I also shared about saying goodbye to our precious Roxie. We still miss her a great deal, but another sweet dog came to us in need of adoption, so we welcomed her into our home! This little gal didn't come with any history or details other than she was picked up in Las Vegas, New Mexico -- a little east of the Sante Fe National Forest -- and she's about two years old.
They documented her as a Chihuahua mix, and it quickly became clear to us that she's got some Shiba Inu in her and possibly some Basenji based on her expressions, mannerisms, and coloring. So, we're calling her a Shi-hua-nji for now. (grins)
One thing for sure, she has blessed our home abundantly, and our children are absolutely in love with her. She's about 1/4 the size of the dog we previously had, so it's been fun adjusting to a very affectionate and super-intelligent lap dog. We're thrilled to have her, though, and she truly is a God-send.
She even made her first visit inside a library yesterday, which brings us to today's post...
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The Public Library Is Open!
I have always held great esteem for the public libraries, and I spent a a lot of time there as a girl, especially when there was one just a few blocks from where I lived. So many things are learned through books at a library, and I know many professionals (jugglers, ventriloquists, lawyers, scientists, doctors, teachers, etc.) who first learned about their profession during a visit to a library.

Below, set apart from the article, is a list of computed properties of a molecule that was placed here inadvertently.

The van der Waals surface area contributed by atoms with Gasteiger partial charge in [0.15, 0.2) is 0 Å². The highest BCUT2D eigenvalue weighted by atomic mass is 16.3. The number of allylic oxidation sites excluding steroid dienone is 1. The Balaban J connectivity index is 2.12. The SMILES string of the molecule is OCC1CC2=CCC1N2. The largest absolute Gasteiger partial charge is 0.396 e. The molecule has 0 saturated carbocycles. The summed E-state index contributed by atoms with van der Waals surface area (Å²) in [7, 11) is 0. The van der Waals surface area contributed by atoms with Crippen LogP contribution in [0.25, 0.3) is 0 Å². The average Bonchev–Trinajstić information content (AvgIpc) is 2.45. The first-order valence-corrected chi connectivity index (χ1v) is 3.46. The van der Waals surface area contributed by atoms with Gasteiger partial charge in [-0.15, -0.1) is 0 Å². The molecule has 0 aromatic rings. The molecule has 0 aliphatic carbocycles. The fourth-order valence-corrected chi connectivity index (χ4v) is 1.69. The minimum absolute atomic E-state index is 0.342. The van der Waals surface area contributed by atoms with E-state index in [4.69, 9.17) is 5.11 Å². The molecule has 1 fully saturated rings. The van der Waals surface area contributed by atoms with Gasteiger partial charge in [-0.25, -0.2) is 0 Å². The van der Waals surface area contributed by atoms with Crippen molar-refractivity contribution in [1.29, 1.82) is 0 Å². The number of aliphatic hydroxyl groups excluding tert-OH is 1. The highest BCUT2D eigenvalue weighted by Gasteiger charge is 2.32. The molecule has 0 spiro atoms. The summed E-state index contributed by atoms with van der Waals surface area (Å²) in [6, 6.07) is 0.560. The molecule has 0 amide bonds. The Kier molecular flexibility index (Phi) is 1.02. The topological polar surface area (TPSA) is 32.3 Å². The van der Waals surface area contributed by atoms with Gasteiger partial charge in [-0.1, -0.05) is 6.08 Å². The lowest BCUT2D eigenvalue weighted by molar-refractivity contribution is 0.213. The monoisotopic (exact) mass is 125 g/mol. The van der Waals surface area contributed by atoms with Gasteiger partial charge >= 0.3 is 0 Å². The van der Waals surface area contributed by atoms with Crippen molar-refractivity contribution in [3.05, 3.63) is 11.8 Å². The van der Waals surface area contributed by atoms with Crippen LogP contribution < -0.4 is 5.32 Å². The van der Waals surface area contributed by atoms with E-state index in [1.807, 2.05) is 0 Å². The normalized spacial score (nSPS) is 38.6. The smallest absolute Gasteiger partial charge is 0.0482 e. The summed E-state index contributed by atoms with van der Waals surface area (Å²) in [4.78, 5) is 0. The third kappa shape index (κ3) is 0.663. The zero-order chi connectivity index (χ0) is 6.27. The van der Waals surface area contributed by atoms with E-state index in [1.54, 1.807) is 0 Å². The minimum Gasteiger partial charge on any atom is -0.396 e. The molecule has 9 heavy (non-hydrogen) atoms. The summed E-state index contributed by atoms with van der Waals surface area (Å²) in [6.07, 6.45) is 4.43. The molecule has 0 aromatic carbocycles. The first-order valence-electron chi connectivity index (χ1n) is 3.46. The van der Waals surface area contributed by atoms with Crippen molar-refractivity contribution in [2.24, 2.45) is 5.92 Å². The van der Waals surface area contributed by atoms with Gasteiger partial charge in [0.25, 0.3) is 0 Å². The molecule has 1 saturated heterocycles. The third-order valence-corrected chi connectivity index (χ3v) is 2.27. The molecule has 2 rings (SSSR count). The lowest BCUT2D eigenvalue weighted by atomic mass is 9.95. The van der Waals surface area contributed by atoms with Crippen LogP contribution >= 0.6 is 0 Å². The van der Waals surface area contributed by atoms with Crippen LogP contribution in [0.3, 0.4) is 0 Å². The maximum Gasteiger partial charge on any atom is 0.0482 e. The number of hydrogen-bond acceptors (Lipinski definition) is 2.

As a former elementary teacher and a current author, books are a definite passion of mine, and I love to inspire the love of literacy and reading in children of all ages -- even adults. We never stop learning until the day we die, and the library is an amazing resource to provide us with fuel for our imaginations and minds.
Not many know about this little library in Peterborough, New Hampshire. Nearly everyone has heard of the Boston Public Library, though. It was America's first large public library, but it wasn't legally established until 1852, nineteen years after the one in New Hampshire opened. The Peterborough Town Library was founded at a town meeting on April 9, 1833. (178 years later, my son was born, so we celebrate his birthday today as well! But that's just a little side note from me.)
The person most responsible for the founding of the Peterborough Town Library was Abiel Abbot, a local Unitarian minister. Abbot was also responsible for founding several other libraries including the Juvenile Library in Peterborough and the Library Company of Peterborough. In 1965 on the bicentennial of Abbot's birth the New Hampshire State Legislature passed a resolution recognizing Abbot's role in founding the "first free public library in the world supported by taxation". The resolution also requested that the President of the United States and the Postmaster General issue a postage stamp to commemorate the bicentennial of Abbot's birth.
“The ancient manners were giving way. There grew a certain tenderness on the people, not before remarked,” wrote Ralph Waldo Emerson of this period. The 1830’s was a time of social ferment in New Hampshire, as it was throughout the Northeast.